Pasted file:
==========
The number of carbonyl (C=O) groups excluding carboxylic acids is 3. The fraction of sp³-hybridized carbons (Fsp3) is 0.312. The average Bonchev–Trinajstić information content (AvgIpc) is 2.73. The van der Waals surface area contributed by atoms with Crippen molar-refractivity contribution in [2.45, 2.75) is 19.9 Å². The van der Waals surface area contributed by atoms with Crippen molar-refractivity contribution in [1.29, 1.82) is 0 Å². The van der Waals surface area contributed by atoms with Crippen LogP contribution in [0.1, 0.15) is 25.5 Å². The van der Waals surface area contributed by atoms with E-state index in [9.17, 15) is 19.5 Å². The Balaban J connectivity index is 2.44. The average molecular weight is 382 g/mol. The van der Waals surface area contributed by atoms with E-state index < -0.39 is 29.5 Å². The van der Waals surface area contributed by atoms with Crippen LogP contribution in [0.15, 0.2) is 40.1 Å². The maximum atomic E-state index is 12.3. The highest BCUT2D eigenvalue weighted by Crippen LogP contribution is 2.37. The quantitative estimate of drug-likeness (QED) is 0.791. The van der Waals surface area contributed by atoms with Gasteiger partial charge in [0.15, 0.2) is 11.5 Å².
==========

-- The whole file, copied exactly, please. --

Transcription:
The number of carbonyl (C=O) groups excluding carboxylic acids is 3. The fraction of sp³-hybridized carbons (Fsp3) is 0.312. The average Bonchev–Trinajstić information content (AvgIpc) is 2.73. The van der Waals surface area contributed by atoms with Crippen molar-refractivity contribution in [2.45, 2.75) is 19.9 Å². The van der Waals surface area contributed by atoms with Crippen molar-refractivity contribution in [1.29, 1.82) is 0 Å². The van der Waals surface area contributed by atoms with Crippen LogP contribution in [0.1, 0.15) is 25.5 Å². The van der Waals surface area contributed by atoms with E-state index in [9.17, 15) is 19.5 Å². The Balaban J connectivity index is 2.44. The average molecular weight is 382 g/mol. The van der Waals surface area contributed by atoms with E-state index < -0.39 is 29.5 Å². The van der Waals surface area contributed by atoms with Crippen LogP contribution in [0.15, 0.2) is 40.1 Å². The maximum atomic E-state index is 12.3. The highest BCUT2D eigenvalue weighted by Crippen LogP contribution is 2.37. The quantitative estimate of drug-likeness (QED) is 0.791. The van der Waals surface area contributed by atoms with Gasteiger partial charge in [0.15, 0.2) is 11.5 Å².